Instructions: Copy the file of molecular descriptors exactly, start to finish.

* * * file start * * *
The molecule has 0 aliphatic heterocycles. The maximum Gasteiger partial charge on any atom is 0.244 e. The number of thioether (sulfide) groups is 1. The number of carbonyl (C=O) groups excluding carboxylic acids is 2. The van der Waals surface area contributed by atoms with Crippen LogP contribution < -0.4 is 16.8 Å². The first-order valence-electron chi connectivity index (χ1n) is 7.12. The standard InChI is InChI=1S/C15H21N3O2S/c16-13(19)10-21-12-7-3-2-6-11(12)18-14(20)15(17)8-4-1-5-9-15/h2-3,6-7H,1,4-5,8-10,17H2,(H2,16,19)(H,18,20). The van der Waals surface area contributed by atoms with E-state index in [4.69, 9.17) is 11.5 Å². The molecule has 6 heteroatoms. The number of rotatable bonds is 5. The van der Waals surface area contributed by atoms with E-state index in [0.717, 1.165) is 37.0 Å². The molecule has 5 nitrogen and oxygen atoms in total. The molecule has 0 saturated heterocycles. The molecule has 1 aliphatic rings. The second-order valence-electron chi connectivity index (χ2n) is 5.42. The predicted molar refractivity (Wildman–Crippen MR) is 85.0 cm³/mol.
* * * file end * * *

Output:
The molecule has 0 aliphatic heterocycles. The maximum Gasteiger partial charge on any atom is 0.244 e. The number of thioether (sulfide) groups is 1. The number of carbonyl (C=O) groups excluding carboxylic acids is 2. The van der Waals surface area contributed by atoms with Crippen LogP contribution < -0.4 is 16.8 Å². The first-order valence-electron chi connectivity index (χ1n) is 7.12. The standard InChI is InChI=1S/C15H21N3O2S/c16-13(19)10-21-12-7-3-2-6-11(12)18-14(20)15(17)8-4-1-5-9-15/h2-3,6-7H,1,4-5,8-10,17H2,(H2,16,19)(H,18,20). The van der Waals surface area contributed by atoms with E-state index in [4.69, 9.17) is 11.5 Å². The molecule has 6 heteroatoms. The number of rotatable bonds is 5. The van der Waals surface area contributed by atoms with E-state index in [0.717, 1.165) is 37.0 Å². The molecule has 5 nitrogen and oxygen atoms in total. The molecule has 0 saturated heterocycles. The molecule has 1 aliphatic rings. The second-order valence-electron chi connectivity index (χ2n) is 5.42. The predicted molar refractivity (Wildman–Crippen MR) is 85.0 cm³/mol.